Minister of Arts and Culture Nathi Mthethwa on Wednesday said in a statement: “We neither support nor encourage the violent removal of any statue because we do not encourage people taking the law into their own hands.
“As government, we encourage citizen participation in efforts to find an amicable resolution to this matter through dialogue and negotiation.” Mthethwa said his department had not received any formal application for the statue’s removal. On Monday, University of Cape Town students staged a sit-in at the campus.
- Read: #RhodesSoWhite: Is the race revolution here?
- Read: Embrace Rhodes’s statue, it’s a reminder of the past and of hope
Rhodes, 1853-1902, was a British colonialist, businessman, mining magnate, and politician in South Africa. He founded Rhodesia (now known as Zimbabwe) which was named after him in 1895. Rhodes University is also named after him. Provisions of the Rhodes Scholarship are funded by his estate.
Last week, a student reportedly emptied a toilet on the Rhodes statue at the campus. The statue was also covered with black rubbish bags. The ‘Rhodes Must Fall’ group said it planned to implement political education at the campus. Vice Chancellor of UCT, Max Price, said at the time the statue should not be destroyed, just moved. The students rejected his suggestion.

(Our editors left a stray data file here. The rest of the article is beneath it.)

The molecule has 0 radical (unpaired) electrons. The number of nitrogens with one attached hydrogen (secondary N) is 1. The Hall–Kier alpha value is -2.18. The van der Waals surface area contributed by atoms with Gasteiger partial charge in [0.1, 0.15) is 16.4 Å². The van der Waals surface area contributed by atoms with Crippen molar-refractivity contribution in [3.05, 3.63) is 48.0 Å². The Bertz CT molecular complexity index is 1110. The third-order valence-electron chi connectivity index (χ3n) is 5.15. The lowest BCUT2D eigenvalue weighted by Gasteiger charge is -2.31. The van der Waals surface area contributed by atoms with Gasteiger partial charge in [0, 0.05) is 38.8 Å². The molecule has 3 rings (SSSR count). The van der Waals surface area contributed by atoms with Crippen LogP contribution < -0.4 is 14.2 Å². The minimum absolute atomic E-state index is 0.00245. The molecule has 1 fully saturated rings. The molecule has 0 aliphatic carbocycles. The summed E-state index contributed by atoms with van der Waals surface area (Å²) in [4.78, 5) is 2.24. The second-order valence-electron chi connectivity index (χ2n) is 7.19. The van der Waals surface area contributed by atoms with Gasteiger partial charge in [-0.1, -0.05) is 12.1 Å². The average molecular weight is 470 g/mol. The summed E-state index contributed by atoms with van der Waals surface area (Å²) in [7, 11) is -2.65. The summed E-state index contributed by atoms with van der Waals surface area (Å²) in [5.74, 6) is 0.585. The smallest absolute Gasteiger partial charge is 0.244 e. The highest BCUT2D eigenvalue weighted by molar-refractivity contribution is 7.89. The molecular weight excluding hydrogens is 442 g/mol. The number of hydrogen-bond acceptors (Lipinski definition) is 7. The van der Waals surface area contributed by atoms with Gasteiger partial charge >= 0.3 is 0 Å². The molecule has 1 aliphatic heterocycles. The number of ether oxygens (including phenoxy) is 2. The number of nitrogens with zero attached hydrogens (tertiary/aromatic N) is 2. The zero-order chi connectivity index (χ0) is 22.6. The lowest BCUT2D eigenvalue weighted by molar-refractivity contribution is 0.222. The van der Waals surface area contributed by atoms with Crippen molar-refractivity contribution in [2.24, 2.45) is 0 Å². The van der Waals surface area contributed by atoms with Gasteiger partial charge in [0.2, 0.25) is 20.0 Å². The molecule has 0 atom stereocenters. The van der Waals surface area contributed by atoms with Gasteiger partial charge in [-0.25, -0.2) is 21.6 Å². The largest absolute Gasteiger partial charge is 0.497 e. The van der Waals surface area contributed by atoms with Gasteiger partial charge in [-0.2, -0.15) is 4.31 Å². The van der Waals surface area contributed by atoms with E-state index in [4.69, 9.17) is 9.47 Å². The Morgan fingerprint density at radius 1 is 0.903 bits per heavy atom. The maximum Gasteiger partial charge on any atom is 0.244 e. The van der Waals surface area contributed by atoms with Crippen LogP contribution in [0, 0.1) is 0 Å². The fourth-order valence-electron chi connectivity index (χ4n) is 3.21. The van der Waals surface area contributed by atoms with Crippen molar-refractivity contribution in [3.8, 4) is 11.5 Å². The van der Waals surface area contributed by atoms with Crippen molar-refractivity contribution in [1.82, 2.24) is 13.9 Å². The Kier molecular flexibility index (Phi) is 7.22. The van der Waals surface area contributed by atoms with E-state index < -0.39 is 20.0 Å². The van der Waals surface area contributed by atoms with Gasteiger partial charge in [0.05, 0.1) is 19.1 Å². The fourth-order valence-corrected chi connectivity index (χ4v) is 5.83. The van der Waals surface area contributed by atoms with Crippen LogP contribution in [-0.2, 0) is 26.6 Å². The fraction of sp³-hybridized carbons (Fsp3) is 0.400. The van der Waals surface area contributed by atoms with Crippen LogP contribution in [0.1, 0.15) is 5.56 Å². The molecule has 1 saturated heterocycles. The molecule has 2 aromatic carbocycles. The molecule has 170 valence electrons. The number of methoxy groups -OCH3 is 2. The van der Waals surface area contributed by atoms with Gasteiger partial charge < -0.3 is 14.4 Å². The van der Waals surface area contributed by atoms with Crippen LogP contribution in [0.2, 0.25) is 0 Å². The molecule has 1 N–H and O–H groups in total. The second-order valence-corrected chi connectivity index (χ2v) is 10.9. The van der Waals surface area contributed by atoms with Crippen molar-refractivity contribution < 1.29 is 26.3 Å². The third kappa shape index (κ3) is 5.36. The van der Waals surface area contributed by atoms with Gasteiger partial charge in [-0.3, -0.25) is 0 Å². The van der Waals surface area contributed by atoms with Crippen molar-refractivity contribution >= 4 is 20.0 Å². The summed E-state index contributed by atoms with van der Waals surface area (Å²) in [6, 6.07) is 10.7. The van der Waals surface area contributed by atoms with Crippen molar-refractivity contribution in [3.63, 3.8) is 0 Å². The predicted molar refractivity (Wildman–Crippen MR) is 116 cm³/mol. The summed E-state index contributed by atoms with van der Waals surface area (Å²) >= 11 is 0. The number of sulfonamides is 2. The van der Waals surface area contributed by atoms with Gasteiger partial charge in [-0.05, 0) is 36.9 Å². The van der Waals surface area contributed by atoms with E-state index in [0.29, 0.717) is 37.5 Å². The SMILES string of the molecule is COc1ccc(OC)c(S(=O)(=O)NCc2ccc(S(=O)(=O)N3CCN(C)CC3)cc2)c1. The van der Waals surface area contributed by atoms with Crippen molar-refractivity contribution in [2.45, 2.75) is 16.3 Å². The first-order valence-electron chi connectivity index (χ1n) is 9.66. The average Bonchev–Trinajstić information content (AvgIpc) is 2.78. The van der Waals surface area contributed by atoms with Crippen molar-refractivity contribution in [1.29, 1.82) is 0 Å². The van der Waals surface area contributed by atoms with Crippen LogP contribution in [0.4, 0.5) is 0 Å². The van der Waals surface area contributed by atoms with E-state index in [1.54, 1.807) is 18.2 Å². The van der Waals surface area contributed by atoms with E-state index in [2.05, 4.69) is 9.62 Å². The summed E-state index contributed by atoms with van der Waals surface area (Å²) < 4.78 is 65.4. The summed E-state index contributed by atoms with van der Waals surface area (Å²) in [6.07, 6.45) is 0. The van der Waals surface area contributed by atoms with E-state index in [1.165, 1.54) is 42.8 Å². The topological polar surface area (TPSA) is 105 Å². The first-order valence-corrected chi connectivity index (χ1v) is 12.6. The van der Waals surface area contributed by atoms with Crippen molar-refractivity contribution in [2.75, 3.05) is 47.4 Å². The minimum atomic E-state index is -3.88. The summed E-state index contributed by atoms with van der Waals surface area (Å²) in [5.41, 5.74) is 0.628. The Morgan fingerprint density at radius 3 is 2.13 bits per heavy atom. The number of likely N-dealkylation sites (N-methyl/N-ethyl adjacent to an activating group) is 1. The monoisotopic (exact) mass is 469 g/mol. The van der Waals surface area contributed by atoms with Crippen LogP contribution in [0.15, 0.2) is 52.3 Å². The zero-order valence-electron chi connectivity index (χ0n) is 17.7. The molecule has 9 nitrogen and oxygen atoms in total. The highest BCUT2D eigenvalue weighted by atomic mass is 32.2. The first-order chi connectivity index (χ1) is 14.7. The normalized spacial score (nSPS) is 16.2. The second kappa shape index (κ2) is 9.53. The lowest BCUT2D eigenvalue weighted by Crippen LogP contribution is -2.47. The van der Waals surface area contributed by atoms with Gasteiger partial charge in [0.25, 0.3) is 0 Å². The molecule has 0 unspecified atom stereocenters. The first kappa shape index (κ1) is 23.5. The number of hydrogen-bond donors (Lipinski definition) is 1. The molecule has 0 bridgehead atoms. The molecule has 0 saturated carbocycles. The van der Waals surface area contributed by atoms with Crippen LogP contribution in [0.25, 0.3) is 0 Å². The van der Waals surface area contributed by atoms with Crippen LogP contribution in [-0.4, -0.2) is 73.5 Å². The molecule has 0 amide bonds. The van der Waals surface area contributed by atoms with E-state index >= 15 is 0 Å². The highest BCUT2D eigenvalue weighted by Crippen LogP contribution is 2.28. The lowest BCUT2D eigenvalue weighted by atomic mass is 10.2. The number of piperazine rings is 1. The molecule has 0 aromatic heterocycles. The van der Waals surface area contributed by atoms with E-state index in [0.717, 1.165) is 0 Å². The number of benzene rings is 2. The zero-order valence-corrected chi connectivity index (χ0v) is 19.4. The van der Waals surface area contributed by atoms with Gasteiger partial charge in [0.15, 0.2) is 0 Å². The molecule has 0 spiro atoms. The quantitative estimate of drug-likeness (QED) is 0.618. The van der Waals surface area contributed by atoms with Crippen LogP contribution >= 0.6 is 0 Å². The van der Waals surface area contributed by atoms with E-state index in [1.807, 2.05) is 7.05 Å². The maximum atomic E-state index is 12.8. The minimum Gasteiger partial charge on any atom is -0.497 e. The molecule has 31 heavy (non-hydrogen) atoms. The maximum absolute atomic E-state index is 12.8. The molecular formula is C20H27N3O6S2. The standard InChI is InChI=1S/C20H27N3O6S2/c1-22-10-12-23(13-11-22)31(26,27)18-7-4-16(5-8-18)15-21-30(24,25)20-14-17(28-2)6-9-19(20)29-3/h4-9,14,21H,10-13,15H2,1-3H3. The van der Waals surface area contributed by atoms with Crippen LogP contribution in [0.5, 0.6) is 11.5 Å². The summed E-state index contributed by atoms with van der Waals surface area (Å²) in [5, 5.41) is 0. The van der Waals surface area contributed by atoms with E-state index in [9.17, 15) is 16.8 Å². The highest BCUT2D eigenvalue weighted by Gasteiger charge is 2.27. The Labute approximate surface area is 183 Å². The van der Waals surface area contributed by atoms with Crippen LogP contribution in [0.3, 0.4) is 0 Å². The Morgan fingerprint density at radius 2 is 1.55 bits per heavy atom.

Notices had been put up on the university’s noticeboards asking for the student’s input. Alumni had been e-mailed and also asked to share their views. Mthethwa said on Wednesday any entity or community that wanted to move or remove the statue would need to undertake a 30-day public consultation process, with notifications that included presentation to the authorities and inviting comments from affected and interested parties.
In Zimbabwe, a Zanu-PF official is pushing for the exhumation and repatriation to the United Kingdom of the remains of Cecil John Rhodes, saying the campaign is in solidarity with South African university students who are calling for the removal of the Rhodes statue from UCT. – Sapa, staff reporter.